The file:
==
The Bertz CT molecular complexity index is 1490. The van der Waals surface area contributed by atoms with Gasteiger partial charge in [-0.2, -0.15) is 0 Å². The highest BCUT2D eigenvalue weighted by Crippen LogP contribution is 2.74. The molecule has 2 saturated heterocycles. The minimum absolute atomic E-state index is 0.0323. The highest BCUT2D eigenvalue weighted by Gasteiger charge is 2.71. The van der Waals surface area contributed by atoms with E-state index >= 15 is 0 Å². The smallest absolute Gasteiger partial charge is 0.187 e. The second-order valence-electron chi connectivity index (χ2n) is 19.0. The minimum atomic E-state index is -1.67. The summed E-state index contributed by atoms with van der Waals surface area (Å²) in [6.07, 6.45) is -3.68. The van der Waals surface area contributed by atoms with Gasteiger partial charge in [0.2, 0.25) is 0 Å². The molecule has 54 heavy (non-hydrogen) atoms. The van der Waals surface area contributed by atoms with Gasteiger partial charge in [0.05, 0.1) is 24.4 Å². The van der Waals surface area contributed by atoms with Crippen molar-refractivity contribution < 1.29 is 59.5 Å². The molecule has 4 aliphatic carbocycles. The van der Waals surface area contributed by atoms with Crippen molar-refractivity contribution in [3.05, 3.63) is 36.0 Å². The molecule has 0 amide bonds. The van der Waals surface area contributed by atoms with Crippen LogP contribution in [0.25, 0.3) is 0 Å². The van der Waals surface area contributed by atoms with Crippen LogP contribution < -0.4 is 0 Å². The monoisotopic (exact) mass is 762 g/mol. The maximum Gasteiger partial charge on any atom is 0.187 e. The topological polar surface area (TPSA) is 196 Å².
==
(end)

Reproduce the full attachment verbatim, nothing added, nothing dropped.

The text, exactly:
The Bertz CT molecular complexity index is 1490. The van der Waals surface area contributed by atoms with Gasteiger partial charge in [-0.2, -0.15) is 0 Å². The highest BCUT2D eigenvalue weighted by Crippen LogP contribution is 2.74. The molecule has 2 saturated heterocycles. The minimum absolute atomic E-state index is 0.0323. The highest BCUT2D eigenvalue weighted by Gasteiger charge is 2.71. The van der Waals surface area contributed by atoms with E-state index >= 15 is 0 Å². The smallest absolute Gasteiger partial charge is 0.187 e. The second-order valence-electron chi connectivity index (χ2n) is 19.0. The minimum atomic E-state index is -1.67. The summed E-state index contributed by atoms with van der Waals surface area (Å²) in [6.07, 6.45) is -3.68. The van der Waals surface area contributed by atoms with Gasteiger partial charge in [0.2, 0.25) is 0 Å². The molecule has 54 heavy (non-hydrogen) atoms. The van der Waals surface area contributed by atoms with Gasteiger partial charge in [0.05, 0.1) is 24.4 Å². The van der Waals surface area contributed by atoms with Crippen molar-refractivity contribution < 1.29 is 59.5 Å². The molecule has 4 aliphatic carbocycles. The van der Waals surface area contributed by atoms with Crippen molar-refractivity contribution in [3.05, 3.63) is 36.0 Å². The molecule has 0 amide bonds. The van der Waals surface area contributed by atoms with Crippen LogP contribution in [0.25, 0.3) is 0 Å². The van der Waals surface area contributed by atoms with Crippen LogP contribution < -0.4 is 0 Å². The monoisotopic (exact) mass is 762 g/mol. The maximum Gasteiger partial charge on any atom is 0.187 e. The topological polar surface area (TPSA) is 196 Å².